Let us note that only a few subtle differences separate the Masochist from the sublime men that Zarathustra encounters as well. The sublime man, Zarathustra says, is “hung with ugly truths, the booty of his hunt, and rich in torn clothes; many thorns, too, hung on him — but I saw no rose” (“Thus Spoke” 139). A collector of truths and thorns. So too is the Masochist, whose home is filled with a stockpile of masks and whose mind overflows with COVID-facts. Such a life leaves scars on the body like torn clothes. But for all these scars what is the Masochist’s prize?

To the Masochist the world has never before seemed so sinister, so filled with uncertainty. While the rest of us shrug on, doing the best we can to integrate the external forces that constrain our lives, the Masochist cannot. The Masochist deals in absolutes, in COVID-truths, and therefore, “as of yet he has not learned of laughter and beauty” (“Thus Spoke” 139).

How would Zarathustra confront the Masochist?

Likely with the same scorn he shows to most people: “Loving and perishing: these have gone together from eternity. Will to love: that means to be willing to die, too. Thus I speak to you cowards!” (“Thus Spoke” 145). If one wants to love, to find love, one must be ready to die. But the Masochist will never make this sacrifice and is resigned to perpetual cowardice.

What is so obvious to Nietzsche is somehow so foreign to the Masochist. To Nietzsche, the world is fundamentally “chaotic, conflictual, excessive, open-ended… no longer ordered rationally” (Grosz 93). To think that the coronavirus brought chaos to an otherwise orderly world is what makes the Masochist so naive. Implicit in the Masochist’s conception of the world is a level of privilege that previously sheltered them from seeing what now has been laid bare before their eyes. Privilege has meant that they have never felt unable to control their environment, and so losing control becomes maddening.

Faced with Nietzsche’s concept of the eternal return, how would the Masochist respond? Would this reactionary, this self-starver of human interaction, be able to take on the weight of this moment returning to them an infinite amount of times? Or would they look back with regret, at having squandered a year, and in that year eternity itself? How many months have passed since they allowed themselves to feel true joy? How much has been forgotten about the range of the human experience? Undoubtedly, the Masochist would be crushed by having to live their hollow life over and over again. Yes, “the question in each and every thing, ‘Do you desire this once more and innumerable times more?’ would lie upon [their] actions as the greatest weight.” (“Gay Science” 341).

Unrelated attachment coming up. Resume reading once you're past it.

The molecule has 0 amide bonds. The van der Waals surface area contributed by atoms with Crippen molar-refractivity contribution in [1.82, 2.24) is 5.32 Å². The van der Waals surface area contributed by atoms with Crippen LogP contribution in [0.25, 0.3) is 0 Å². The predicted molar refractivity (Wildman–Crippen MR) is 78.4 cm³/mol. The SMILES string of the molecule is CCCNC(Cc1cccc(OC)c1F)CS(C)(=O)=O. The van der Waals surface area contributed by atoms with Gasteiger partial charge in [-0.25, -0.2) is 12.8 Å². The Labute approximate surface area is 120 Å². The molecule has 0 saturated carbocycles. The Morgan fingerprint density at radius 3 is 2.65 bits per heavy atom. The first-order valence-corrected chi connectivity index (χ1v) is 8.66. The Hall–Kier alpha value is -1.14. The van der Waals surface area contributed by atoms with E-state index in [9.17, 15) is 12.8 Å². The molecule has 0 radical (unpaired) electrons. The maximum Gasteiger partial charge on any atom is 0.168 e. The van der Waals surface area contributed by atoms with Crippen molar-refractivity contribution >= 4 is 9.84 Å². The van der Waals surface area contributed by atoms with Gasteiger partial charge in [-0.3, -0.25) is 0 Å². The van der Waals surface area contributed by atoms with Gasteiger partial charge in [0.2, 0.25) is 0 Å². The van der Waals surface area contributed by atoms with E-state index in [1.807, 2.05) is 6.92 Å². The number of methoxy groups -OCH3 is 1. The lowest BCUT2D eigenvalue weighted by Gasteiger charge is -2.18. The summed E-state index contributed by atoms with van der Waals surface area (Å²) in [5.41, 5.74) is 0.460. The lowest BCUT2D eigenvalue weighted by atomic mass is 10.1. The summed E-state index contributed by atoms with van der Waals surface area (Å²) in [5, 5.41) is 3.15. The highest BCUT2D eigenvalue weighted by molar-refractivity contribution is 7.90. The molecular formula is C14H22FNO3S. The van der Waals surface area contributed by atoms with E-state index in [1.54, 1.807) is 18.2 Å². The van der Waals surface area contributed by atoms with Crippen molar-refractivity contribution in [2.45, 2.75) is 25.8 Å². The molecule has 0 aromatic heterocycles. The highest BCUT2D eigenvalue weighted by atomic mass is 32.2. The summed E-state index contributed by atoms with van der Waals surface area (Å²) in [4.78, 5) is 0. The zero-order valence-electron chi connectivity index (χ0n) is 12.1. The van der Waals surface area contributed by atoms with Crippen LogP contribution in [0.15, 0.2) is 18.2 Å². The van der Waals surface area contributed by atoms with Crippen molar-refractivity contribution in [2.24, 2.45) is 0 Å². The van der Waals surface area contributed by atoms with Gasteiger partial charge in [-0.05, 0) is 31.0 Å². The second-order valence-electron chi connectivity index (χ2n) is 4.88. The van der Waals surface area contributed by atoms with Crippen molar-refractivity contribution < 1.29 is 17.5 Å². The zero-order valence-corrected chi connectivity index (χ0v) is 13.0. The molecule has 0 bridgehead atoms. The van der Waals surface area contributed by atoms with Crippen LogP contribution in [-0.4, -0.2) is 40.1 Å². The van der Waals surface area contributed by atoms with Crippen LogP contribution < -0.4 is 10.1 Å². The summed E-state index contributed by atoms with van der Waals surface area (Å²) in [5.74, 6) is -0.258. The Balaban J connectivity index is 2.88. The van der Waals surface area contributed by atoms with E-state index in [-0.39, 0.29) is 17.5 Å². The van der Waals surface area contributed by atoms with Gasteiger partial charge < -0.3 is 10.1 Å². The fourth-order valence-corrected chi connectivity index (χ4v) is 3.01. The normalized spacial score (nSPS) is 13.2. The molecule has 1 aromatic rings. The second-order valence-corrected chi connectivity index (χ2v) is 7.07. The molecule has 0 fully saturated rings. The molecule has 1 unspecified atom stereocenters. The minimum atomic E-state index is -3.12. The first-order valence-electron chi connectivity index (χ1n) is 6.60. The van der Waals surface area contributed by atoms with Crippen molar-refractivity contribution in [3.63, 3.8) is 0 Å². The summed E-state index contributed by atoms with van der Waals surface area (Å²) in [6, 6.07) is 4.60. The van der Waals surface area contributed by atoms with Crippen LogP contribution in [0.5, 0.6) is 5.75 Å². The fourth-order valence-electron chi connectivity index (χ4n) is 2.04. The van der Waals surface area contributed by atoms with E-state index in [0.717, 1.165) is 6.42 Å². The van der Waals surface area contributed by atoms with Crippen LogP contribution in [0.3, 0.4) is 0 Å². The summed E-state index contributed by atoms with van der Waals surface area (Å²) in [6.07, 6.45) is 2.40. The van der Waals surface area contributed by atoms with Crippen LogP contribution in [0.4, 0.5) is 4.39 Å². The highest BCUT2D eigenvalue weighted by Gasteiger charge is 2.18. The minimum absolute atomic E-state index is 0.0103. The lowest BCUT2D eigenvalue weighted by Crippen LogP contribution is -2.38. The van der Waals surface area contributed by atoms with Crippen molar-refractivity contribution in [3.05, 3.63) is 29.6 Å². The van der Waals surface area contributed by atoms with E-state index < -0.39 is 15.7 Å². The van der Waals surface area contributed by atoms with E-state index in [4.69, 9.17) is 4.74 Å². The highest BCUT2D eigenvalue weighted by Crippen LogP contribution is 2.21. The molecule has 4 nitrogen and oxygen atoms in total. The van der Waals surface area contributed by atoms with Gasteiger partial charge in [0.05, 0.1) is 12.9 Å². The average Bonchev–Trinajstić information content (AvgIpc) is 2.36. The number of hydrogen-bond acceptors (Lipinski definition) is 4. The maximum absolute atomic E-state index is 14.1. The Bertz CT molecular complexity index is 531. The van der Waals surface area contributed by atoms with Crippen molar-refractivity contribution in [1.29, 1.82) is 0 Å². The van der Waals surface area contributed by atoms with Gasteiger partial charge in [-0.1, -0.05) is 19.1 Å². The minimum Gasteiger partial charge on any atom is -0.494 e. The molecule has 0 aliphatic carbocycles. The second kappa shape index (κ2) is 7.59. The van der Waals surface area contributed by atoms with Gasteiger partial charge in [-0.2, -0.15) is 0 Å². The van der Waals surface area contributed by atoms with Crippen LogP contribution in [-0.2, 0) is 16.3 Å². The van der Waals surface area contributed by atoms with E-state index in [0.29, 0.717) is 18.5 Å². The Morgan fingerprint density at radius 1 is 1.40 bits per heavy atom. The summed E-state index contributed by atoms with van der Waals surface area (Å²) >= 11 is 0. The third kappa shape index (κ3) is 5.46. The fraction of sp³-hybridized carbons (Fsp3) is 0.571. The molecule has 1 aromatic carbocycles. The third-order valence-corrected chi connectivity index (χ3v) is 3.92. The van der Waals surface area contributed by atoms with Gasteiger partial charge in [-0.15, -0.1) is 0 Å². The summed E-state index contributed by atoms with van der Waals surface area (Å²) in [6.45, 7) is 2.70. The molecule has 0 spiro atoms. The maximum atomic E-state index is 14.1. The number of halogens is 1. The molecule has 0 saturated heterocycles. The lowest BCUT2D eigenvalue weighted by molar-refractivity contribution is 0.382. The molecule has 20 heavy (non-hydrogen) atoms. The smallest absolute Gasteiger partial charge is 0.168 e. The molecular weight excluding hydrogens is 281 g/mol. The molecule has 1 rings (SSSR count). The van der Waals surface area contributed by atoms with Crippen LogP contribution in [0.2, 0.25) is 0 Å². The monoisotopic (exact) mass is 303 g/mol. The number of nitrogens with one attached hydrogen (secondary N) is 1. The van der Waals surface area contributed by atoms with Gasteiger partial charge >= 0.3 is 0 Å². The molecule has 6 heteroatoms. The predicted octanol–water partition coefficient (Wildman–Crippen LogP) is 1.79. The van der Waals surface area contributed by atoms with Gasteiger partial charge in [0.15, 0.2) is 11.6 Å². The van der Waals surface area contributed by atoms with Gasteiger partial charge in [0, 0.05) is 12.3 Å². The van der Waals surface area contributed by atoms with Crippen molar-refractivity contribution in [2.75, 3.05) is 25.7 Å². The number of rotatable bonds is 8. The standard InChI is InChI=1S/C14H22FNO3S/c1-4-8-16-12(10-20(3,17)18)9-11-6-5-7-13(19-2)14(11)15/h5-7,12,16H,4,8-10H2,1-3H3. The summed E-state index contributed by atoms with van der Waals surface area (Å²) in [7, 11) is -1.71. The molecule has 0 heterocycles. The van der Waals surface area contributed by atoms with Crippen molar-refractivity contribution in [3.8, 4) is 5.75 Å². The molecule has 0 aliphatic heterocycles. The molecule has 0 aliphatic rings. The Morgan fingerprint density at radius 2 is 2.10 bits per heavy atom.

The Masochist is, therefore, the ultimate oppositional force to affirming life and the ultimate negation of amor fati. While Nietzsche advocates for an unconditional love toward the body and toward corporeal needs, the Masochist clings to austerity. The best we can do for the Masochist is try to lead by example. They must recultivate within themselves an ability to love and appreciate life, despite its dangers. Of course, this is made difficult by the fact that the Masochist thinks themselves to be the star example of how to respond to the pandemic. They truly believe that their actions are virtuous, morally superior, and that no one else has a grasp on what is really happening. But we must try, for their sake, to remind them of the world that waits for them outside, of the life that will always be worth living.


Grosz, Elizabeth. “Nietzsche and Amor Fati.” The Incorporeal: Ontology, Ethics, and the Limits of Materialism, Columbia University Press, New York, 2017, pp. 92–129. JSTOR, www.jstor.org/stable/10.7312/gros18162.8.

Nietzsche, Friedrich Wilhelm. The Gay Science. Vintage Books, 1974.

Nietzsche, Friedrich Wilhelm. Thus Spoke Zarathustra: a Book for All and None. Penguin Books, 2003.